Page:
Powder Clinic: Pinholes Mentioned in July Issue

Q. Just read the article in most recent issue of PF about our problem and wanted to respond with what we found out.


Q. Just read the article in most recent issue of PF about our problem and wanted to respond with what we found out. We sent a sample panel to a powder manufacturer and they had their chemist look at it. Their response was that the micro pores did not go to the surface of the part and it was moisture in the powder in combination with the moisture in the oven air that was on the surface of the part too long before evaporating, causing imprints. We had our gas company test the moisture content of the supply gas. They said it was at the maximum level allowed. This then led us to verify the volume of exhaust gas being expelled by the fan. We did the drive calculations and found it was at the minimum recommended level. We increased the pulley ratios by 30 percent and the problem has almost disappeared. Thanks again for your help.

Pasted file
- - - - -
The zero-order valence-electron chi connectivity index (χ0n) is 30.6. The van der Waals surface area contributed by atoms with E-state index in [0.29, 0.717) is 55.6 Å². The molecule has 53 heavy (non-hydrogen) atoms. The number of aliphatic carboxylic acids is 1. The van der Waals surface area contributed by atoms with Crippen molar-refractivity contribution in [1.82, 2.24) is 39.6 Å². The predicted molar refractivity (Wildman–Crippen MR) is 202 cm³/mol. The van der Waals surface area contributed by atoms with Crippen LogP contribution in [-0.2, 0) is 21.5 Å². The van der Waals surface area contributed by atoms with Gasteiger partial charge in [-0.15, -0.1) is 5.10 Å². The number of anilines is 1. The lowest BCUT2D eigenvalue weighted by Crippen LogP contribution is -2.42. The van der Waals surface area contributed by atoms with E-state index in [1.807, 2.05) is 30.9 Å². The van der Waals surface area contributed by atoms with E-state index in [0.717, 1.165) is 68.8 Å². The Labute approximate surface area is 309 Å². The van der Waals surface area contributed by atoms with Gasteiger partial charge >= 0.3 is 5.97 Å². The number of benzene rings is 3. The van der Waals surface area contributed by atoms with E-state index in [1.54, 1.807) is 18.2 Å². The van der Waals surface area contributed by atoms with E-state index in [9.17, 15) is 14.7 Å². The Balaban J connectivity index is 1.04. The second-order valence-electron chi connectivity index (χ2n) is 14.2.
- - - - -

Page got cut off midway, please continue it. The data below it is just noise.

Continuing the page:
A. You make a couple of important points. Using your vendors to analyze a defect can be very helpful. They often have expertise and analytical equipment that can be used to evaluate problems. Also, looking at the depth of a defect helps to understand the source. For example, a pinhole that exists at the surface but does not penetrate to the substrate is most likely an airborne contaminant. Your process of detecting the source was great. I’m sure you're glad to have it resolved.

Related Content

Author: Time for EPA to Lead in 'Real World' Safety Standards

"I implore our new administration in Washington to take the lead and bring good sense and reason back into the regulatory process."